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The Tufts Daily
Where you read it first | Tuesday, May 28, 2024

The myth of human nature

Many of my high school history teachers taught watered-down versions of political theories and concepts. In particular, I remember one history teacher who was fond of “fill-in-the-blank” note sheets. When he taught our class about capitalism, we completed the following phrase in a handout: “Adam Smith believed that humans are _____, and that this is _____,” with the answers being “greedy” and “a good thing.”

I suppose it’s only natural to try to determine why humans act in the bad ways they do and to assume that these bad tendencies are innate to human beings. Perhaps it’s also natural for some people to suggest that sex, gender, race and ethnicity determine certain “natural” tendencies as well. But while it’s thankfully become fairly unacceptable among progressive-thinking people to make generalizations about the “nature” of specific groups of people, many progressive people are comfortable making similar generalizations about “human nature” in general. Specifically, many people I know share cynical views about the human race being naturally greedy and selfish.

Making generalizations about human nature, compared to generalizations about the nature of people of different sexes, sexual and gender identities, races and nationalities feels less harmful because it doesn’t target one group. It isn’t racist, sexist, homophobic or xenophobic to say that humans are naturally greedy, corrupt, power-hungry, wary of foreigners, etc. because it doesn’t sound like any one group is being stereotyped; rather, it suggest that we’re all “equally” bad.

But these statements are harmful for a different reason. They allow us to accept the world the way it is and to dismiss visions of a world that’s different from our current capitalist, neoliberal, conflict-ridden and environmentally destructive society as impractical and contrary to “human nature.”

Moreover, statements about the “natural” tendencies of humans in general can be as silencing as statements about the tendencies of specific groups of people. To quote Marx: “The ideas of the ruling class are in every epoch the ruling ideas.”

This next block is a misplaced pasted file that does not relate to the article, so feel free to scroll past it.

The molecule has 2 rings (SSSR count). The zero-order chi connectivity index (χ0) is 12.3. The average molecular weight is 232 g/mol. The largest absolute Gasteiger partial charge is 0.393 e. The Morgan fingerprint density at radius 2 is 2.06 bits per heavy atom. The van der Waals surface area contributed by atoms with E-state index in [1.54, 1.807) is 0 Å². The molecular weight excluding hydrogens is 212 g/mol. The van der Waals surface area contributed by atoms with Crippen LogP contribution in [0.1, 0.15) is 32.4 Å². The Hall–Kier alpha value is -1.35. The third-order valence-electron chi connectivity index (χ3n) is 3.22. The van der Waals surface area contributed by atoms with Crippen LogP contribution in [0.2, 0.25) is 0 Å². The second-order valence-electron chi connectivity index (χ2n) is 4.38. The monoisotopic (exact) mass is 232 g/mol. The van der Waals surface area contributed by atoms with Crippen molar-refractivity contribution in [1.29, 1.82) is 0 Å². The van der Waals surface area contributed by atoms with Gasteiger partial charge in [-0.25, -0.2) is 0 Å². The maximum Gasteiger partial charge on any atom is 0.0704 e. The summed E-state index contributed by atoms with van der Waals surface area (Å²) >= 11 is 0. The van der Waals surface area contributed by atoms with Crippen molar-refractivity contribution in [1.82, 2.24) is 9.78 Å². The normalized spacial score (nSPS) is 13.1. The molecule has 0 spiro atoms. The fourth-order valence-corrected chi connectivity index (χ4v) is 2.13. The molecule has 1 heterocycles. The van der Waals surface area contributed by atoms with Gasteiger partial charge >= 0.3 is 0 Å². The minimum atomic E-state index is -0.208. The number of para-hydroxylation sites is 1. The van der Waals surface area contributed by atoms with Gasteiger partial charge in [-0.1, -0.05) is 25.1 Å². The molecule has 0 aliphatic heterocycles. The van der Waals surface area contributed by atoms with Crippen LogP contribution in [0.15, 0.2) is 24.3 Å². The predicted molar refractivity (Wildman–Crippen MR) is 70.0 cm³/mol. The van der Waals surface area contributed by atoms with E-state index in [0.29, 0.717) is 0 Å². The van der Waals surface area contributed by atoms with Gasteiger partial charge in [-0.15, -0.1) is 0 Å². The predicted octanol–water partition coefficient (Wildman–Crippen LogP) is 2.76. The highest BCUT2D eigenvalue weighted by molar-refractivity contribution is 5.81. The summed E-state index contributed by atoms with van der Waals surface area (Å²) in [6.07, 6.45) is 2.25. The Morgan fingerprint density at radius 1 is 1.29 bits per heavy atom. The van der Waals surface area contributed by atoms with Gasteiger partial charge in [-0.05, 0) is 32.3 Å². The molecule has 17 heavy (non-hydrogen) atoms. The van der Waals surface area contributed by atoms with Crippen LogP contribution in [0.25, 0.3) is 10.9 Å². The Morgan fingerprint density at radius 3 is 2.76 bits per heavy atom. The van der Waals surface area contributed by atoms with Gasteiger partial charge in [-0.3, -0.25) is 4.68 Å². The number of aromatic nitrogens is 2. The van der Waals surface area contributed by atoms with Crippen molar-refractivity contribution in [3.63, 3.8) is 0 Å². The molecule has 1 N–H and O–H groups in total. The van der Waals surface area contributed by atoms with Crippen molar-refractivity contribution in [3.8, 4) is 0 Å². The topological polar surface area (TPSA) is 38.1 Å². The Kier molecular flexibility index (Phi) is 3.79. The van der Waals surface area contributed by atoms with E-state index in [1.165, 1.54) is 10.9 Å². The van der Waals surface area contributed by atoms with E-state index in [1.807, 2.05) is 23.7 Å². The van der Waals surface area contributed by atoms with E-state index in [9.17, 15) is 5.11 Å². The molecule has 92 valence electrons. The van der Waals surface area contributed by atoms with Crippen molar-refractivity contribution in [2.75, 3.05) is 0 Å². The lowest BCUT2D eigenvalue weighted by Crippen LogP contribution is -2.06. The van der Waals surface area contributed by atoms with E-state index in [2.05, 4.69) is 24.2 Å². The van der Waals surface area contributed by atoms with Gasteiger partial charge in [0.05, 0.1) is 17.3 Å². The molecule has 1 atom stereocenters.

It might seem logical to buy into cynical views about humans, accept that certain levels of racism, misogyny, xenophobia, wealth inequality and overall selfishness are somewhat intrinsic among humans, or at least among some humans; after all, humans have done some unspeakably awful things over the course of history, and continue to do bad things today. But when we assume that these actions stem from intrinsic human qualities, we rule out the possibility of ever changing these qualities and creating a world that enhances and emphasizes different “natural” qualities humans possess, such as compassion, openness, generosity and trust.

Moreover, if we accept the notion that humans have naturally selfish tendencies — which primarily benefit the self-interested “ruling class” — then we can easily say that no world system other than our current one could ever succeed.

In my experience, individuals act selfishly because they feel like they need to do so in order to get ahead, because they worry that if they don’t, they’ll get screwed over by others. But it doesn’t necessarily make people happier or more fulfilled. In fact, acting less selfishly is what builds strong, trusting, meaningful relationships with others and with ourselves, which personally gives my life meaning more than anything else.

Perhaps selfishness is an innate trait, used to justify, or at least accept, the degradation of the earth and disregard and even dehumanize others. But we need to stop believing that it is the only, or the most significant, human characteristic if we want to hold people responsible for degrading the planet and the people who live on it, and if we want to start changing the way our world is run and who is in power.